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The Bible describes Israel as the land of milk and honey. I would add cinnamon and chocolate to that description. I’m not sure if it is because I grew up with them, or if I just really love the flavor profile of Israeli sweets, but I was literally as happy as a kid in a candy shop in Israel. During my ten days traversing the country, I gorged myself on cinnamon buns, rugelach and ice cream…and I would do it all again in a heartbeat!

Chocolate Pastries

Chocolate Pastries

A sweet tooth traveler’s first stop in Jerusalem should be Machane Yehudah. This covered market has more than two hundred stalls, many of which are filled with freshly baked goodies. Because the market is closed on Saturday for the Jewish Sabbath, Friday mornings are a great, but very busy, time to visit. You’ll see soldiers, rabbis, little kids, old men, and everyone in between rushing to get ready for the Sabbath. My favorite stall was Marzipan, where trays full of chocolate and cinnamon rugelach were waiting to be baked. If you haven’t heard of rugelach before, allow me to introduce you. These traditional Jewish sweets are sort of a portable strudel. They have a flaky yeast crust and are usually filled with chocolate, cinnamon, poppy seeds or nuts.

Rugelach waiting to be baked

Rugelach waiting to be baked

Another very traditional sweet you’ll find in the market is halva. I have to confess that halva is not my favorite. It is a sesame paste candy that is served all over the Middle East and Northern Africa. Although I find it a bit too dry for my liking, I was very impressed that Halva Kingdom that had more varieties than I even knew existed!  In addition to the standard halva, they served pistachio, cashew, coffee, chocolate and peanut butter flavors.

Halva Kindgom

Halva Kindgom

 

Jerusalem does not have the market cornered on sweets though. The word for “ice cream” in Hebrew is glida  (pronounced glee-dah). Growing up, my sister and I would shout: “I need-a, I need-a, I need a little glida!” Perhaps it is less cute for a 30-year-old woman to be shouting that, but nevertheless, Israel was happy to comply. Of the embarrassingly-large sample size, my two favorite ice cream places were both in Tel Aviv. The first is called Leggenda and had deliciously creamy gelato. They had more than forty flavors to choose from, including Belgian waffle (with real pieces of waffle inside!); berry cheesecake;  and the old standby, chocolate hazelnut. They did not skimp on their portions either.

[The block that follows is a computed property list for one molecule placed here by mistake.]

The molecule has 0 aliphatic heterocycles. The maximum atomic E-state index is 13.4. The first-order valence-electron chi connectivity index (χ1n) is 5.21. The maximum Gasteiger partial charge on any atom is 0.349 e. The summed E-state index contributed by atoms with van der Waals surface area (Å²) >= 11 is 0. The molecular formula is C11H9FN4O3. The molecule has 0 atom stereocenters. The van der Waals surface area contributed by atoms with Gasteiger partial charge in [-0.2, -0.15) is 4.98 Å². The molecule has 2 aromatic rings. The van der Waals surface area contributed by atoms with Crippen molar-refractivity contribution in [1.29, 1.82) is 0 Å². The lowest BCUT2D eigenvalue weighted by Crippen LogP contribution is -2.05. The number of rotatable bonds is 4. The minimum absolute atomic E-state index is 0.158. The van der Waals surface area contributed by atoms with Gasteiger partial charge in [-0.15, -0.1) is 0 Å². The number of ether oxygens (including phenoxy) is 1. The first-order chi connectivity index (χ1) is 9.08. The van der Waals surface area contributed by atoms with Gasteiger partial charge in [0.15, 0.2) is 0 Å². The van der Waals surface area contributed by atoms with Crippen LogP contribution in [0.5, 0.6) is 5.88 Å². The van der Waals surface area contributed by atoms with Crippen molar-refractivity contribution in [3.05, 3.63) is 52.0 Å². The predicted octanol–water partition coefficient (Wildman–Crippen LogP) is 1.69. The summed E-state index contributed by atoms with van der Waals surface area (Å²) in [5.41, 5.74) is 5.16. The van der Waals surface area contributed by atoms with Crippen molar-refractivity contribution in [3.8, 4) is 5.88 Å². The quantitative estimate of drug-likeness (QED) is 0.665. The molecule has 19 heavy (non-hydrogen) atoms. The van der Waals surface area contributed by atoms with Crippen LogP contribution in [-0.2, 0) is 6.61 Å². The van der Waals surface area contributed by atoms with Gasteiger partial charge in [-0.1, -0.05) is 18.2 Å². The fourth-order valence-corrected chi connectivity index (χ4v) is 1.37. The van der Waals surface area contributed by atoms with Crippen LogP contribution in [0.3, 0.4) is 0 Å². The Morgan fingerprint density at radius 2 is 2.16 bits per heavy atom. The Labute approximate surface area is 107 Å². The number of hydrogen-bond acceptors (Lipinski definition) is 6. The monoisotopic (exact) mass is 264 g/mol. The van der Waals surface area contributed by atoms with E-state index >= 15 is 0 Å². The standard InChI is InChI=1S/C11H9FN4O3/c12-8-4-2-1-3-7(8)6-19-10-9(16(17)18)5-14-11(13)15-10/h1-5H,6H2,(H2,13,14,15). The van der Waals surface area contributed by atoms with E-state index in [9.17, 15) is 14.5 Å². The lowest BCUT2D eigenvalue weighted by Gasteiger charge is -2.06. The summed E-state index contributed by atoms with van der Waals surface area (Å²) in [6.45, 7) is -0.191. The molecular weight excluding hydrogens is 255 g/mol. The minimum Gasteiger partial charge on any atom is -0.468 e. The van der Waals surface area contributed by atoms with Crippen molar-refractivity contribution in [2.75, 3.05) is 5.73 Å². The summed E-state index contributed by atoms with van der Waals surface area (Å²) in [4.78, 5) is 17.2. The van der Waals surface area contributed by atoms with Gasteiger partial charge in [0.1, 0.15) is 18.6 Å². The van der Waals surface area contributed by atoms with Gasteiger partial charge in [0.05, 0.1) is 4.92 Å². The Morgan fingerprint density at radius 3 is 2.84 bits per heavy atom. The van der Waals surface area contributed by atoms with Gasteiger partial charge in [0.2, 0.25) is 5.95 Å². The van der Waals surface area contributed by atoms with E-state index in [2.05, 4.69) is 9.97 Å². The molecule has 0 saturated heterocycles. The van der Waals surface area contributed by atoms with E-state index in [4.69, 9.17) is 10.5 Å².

The second, equally-amazing gelataria is called Gelataria Siciliana. I’m torn between what I loved most about this place–the flavors or the decor. It is just so charming! That said, the mango gelato was probably the best I’ve ever had.

 

Delicious Gelato

Delicious Gelato

 

Gelataria Siciliana

Gelataria Siciliana

 

If you’re in the mood for chocolate with a side of chocolate, you can’t miss Max Brenner in Tel Aviv. My friend Sarah and I shared the fondue, which came with two large pots of melted chocolate; fresh fruit; mini-muffins; marshmallows; and meringue. My husband got the “ice cream bar,” which was vanilla ice cream on a stick, served with melted chocolate; and white and milk chocolate balls. The idea was to dip the ice cream in the melted chocolate to act as a glue for the other chocolate balls. It was fun and tasty!

Max Brenner's Ice Cream Bar

Max Brenner’s Ice Cream Bar

 

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One Comment

  1. adenaNo Gravatar
    Posted March 27, 2013 at 1:44 pm | Permalink

    drooling….as usual. I want that chocolate.

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